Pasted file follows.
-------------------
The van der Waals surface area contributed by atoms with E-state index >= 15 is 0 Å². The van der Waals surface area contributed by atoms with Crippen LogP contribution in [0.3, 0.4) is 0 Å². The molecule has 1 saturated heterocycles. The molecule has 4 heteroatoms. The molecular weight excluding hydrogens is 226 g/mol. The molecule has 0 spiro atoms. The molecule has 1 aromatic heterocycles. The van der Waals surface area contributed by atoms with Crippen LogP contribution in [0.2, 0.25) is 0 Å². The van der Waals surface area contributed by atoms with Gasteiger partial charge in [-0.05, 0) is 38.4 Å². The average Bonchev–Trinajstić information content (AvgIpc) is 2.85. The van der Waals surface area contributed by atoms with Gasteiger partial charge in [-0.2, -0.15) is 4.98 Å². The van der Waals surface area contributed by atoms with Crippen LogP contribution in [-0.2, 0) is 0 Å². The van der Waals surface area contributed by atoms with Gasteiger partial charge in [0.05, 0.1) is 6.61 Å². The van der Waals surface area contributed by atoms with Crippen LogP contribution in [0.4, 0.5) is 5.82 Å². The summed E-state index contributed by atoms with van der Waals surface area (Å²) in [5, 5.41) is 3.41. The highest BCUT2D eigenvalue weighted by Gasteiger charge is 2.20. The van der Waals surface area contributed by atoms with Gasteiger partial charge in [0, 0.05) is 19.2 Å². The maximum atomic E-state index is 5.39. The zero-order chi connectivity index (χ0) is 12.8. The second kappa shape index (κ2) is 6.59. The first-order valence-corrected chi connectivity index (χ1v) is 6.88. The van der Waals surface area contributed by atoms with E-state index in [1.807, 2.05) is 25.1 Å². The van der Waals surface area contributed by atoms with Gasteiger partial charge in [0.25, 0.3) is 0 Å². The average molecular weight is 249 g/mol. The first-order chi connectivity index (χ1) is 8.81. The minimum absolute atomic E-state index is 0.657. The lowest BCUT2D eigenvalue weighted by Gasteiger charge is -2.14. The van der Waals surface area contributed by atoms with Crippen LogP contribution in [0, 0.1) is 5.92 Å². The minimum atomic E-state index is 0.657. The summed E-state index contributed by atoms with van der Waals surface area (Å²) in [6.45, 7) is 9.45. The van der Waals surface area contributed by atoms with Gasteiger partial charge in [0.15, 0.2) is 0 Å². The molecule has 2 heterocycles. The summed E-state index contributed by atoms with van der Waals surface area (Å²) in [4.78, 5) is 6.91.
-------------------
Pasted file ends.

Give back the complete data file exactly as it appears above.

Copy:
The van der Waals surface area contributed by atoms with E-state index >= 15 is 0 Å². The van der Waals surface area contributed by atoms with Crippen LogP contribution in [0.3, 0.4) is 0 Å². The molecule has 1 saturated heterocycles. The molecule has 4 heteroatoms. The molecular weight excluding hydrogens is 226 g/mol. The molecule has 0 spiro atoms. The molecule has 1 aromatic heterocycles. The van der Waals surface area contributed by atoms with Crippen LogP contribution in [0.2, 0.25) is 0 Å². The van der Waals surface area contributed by atoms with Gasteiger partial charge in [-0.05, 0) is 38.4 Å². The average Bonchev–Trinajstić information content (AvgIpc) is 2.85. The van der Waals surface area contributed by atoms with Gasteiger partial charge in [-0.2, -0.15) is 4.98 Å². The van der Waals surface area contributed by atoms with Crippen LogP contribution in [-0.2, 0) is 0 Å². The van der Waals surface area contributed by atoms with Gasteiger partial charge in [0.05, 0.1) is 6.61 Å². The van der Waals surface area contributed by atoms with Crippen LogP contribution in [0.4, 0.5) is 5.82 Å². The summed E-state index contributed by atoms with van der Waals surface area (Å²) in [5, 5.41) is 3.41. The highest BCUT2D eigenvalue weighted by Gasteiger charge is 2.20. The van der Waals surface area contributed by atoms with Gasteiger partial charge in [0, 0.05) is 19.2 Å². The maximum atomic E-state index is 5.39. The zero-order chi connectivity index (χ0) is 12.8. The second kappa shape index (κ2) is 6.59. The first-order valence-corrected chi connectivity index (χ1v) is 6.88. The van der Waals surface area contributed by atoms with E-state index in [1.807, 2.05) is 25.1 Å². The van der Waals surface area contributed by atoms with Gasteiger partial charge in [0.25, 0.3) is 0 Å². The average molecular weight is 249 g/mol. The first-order chi connectivity index (χ1) is 8.81. The minimum absolute atomic E-state index is 0.657. The lowest BCUT2D eigenvalue weighted by Gasteiger charge is -2.14. The van der Waals surface area contributed by atoms with Crippen LogP contribution in [0, 0.1) is 5.92 Å². The minimum atomic E-state index is 0.657. The summed E-state index contributed by atoms with van der Waals surface area (Å²) in [6.45, 7) is 9.45. The van der Waals surface area contributed by atoms with Gasteiger partial charge in [0.15, 0.2) is 0 Å². The molecule has 2 heterocycles. The summed E-state index contributed by atoms with van der Waals surface area (Å²) in [4.78, 5) is 6.91.